repair whilst it was curing. I use marine epoxy for this kind of repair.
Who wants it to fall apart again?

Another view of the fret caul clamp in action.

Once cured I removed the clamp and wood screws and sanded the repaired area smooth.

Here you can see that the screw holes have been counter bored with 5 mm holes. I have inserted
two 5 mm carbon fibre rods glued into place. These rods splint the short grain break to ensure
that it is adequately reinforced.

I had already planned to conceal the reinforcing rods with a mahogany veneer patch.
There is a line on this guitar where the neck stock is scarf jointed to the peg head just visible
below the lowest tuning machine holes on the margin of the sanding line.
My plan was to use this line as the margin of my additional veneer patch.

I fitted a 320 grit sand paper sheet around the outside of this stainless steel container
which was the ideal radius of the curved neck/peg-head junction.
It also served as the clamping caul for the glueing of the mahogany veneer patch.

This is the veneer patch trimmed and sanded ready for stain.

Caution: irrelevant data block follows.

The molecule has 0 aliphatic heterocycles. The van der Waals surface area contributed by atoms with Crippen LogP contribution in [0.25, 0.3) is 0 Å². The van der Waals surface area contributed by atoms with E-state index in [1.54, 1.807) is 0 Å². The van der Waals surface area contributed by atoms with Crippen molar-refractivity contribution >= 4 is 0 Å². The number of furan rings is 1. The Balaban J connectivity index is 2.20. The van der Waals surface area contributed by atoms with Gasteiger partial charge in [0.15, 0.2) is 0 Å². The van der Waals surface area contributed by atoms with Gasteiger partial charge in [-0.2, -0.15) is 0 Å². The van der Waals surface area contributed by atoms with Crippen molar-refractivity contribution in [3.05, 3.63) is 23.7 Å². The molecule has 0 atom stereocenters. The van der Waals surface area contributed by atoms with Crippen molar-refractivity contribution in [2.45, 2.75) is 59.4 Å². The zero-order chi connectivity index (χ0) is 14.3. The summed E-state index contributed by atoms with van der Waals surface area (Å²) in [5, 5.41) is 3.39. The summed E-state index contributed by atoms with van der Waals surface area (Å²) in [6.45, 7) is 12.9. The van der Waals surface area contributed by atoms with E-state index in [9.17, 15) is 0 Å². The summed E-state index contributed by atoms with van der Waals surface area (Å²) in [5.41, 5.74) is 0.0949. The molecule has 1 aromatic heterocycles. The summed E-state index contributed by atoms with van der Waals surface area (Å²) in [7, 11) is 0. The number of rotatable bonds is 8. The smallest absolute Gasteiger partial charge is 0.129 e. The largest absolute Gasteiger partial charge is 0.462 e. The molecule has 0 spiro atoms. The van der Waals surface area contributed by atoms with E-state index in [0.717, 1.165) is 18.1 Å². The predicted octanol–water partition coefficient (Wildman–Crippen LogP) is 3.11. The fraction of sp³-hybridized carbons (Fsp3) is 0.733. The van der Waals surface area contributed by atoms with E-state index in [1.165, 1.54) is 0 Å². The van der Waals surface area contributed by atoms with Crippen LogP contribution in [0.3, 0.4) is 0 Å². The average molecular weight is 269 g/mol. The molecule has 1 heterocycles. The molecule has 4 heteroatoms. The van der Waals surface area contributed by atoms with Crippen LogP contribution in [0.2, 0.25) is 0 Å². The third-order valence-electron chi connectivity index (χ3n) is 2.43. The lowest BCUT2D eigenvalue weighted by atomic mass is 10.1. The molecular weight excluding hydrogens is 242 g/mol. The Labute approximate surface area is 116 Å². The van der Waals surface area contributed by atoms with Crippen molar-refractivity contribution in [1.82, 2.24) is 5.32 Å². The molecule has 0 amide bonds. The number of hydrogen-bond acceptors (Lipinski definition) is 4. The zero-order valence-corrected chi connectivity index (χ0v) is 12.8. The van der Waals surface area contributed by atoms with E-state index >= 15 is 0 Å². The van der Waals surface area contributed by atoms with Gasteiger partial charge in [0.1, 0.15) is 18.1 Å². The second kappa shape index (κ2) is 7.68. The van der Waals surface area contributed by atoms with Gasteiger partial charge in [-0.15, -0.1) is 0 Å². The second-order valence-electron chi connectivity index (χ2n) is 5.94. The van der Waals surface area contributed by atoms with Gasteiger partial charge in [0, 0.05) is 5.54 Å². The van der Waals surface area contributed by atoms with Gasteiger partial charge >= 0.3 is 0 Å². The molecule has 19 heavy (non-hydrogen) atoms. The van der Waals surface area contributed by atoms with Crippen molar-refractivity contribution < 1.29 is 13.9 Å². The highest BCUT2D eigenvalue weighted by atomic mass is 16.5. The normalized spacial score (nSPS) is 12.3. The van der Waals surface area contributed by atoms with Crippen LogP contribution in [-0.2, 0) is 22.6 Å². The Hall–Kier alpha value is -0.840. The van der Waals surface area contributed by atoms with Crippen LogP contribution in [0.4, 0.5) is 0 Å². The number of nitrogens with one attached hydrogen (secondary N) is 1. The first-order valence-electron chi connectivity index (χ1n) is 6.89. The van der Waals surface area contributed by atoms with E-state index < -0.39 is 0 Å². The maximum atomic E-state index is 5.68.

Stained and one coat of gloss lacquer.

After multiple coats of gloss lacquer the hardware is ready to fit.

Some minor cosmetics to address on the front face of the peg head around the nut slot.

I removed the resonator which looked like the inside of a poorly maintained vacuum cleaner!

I put some time and energy into cleaning and polishing the metal body which was covered in DNA
and corrosion spots.

It cleaned up pretty well!

The string spacing is way too close for my taste. The confinement is created by the
narrow wooden saddle on the resonator cone. It plays really loudly. I'm so accustomed to
The beautiful tone of wooden instruments that this was a bit of a shock!

I levelled, crowned and polished the frets as well as setting action and intonation.
The customer was amazed at the result, it looks as good as new and the repair cannot be seen.